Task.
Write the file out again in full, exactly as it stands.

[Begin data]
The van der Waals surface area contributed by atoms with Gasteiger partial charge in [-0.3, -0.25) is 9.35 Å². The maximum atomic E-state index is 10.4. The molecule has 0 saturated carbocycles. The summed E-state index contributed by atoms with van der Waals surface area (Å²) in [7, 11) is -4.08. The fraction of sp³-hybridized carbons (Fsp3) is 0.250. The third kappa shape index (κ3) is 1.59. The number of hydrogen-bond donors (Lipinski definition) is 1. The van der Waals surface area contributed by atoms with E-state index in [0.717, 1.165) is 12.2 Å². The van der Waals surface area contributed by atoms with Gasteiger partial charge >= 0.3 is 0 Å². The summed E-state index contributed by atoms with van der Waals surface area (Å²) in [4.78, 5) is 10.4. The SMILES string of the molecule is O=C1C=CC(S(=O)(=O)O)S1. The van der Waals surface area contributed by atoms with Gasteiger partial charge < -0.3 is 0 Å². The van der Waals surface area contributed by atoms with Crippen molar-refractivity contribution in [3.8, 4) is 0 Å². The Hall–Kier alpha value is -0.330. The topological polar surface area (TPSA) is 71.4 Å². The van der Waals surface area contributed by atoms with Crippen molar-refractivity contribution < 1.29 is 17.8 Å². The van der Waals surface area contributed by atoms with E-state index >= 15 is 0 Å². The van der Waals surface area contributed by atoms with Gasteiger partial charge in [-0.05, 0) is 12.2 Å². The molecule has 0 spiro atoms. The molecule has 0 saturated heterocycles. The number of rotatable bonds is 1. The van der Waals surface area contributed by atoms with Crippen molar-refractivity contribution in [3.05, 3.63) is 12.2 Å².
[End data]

The van der Waals surface area contributed by atoms with Gasteiger partial charge in [-0.3, -0.25) is 9.35 Å². The maximum atomic E-state index is 10.4. The molecule has 0 saturated carbocycles. The summed E-state index contributed by atoms with van der Waals surface area (Å²) in [7, 11) is -4.08. The fraction of sp³-hybridized carbons (Fsp3) is 0.250. The third kappa shape index (κ3) is 1.59. The number of hydrogen-bond donors (Lipinski definition) is 1. The van der Waals surface area contributed by atoms with E-state index in [0.717, 1.165) is 12.2 Å². The van der Waals surface area contributed by atoms with Gasteiger partial charge >= 0.3 is 0 Å². The summed E-state index contributed by atoms with van der Waals surface area (Å²) in [4.78, 5) is 10.4. The SMILES string of the molecule is O=C1C=CC(S(=O)(=O)O)S1. The van der Waals surface area contributed by atoms with Gasteiger partial charge < -0.3 is 0 Å². The van der Waals surface area contributed by atoms with Crippen molar-refractivity contribution in [3.8, 4) is 0 Å². The Hall–Kier alpha value is -0.330. The topological polar surface area (TPSA) is 71.4 Å². The van der Waals surface area contributed by atoms with Crippen molar-refractivity contribution < 1.29 is 17.8 Å². The van der Waals surface area contributed by atoms with E-state index >= 15 is 0 Å². The van der Waals surface area contributed by atoms with Gasteiger partial charge in [-0.05, 0) is 12.2 Å². The molecule has 0 spiro atoms. The molecule has 0 saturated heterocycles. The number of rotatable bonds is 1. The van der Waals surface area contributed by atoms with Crippen molar-refractivity contribution in [3.05, 3.63) is 12.2 Å².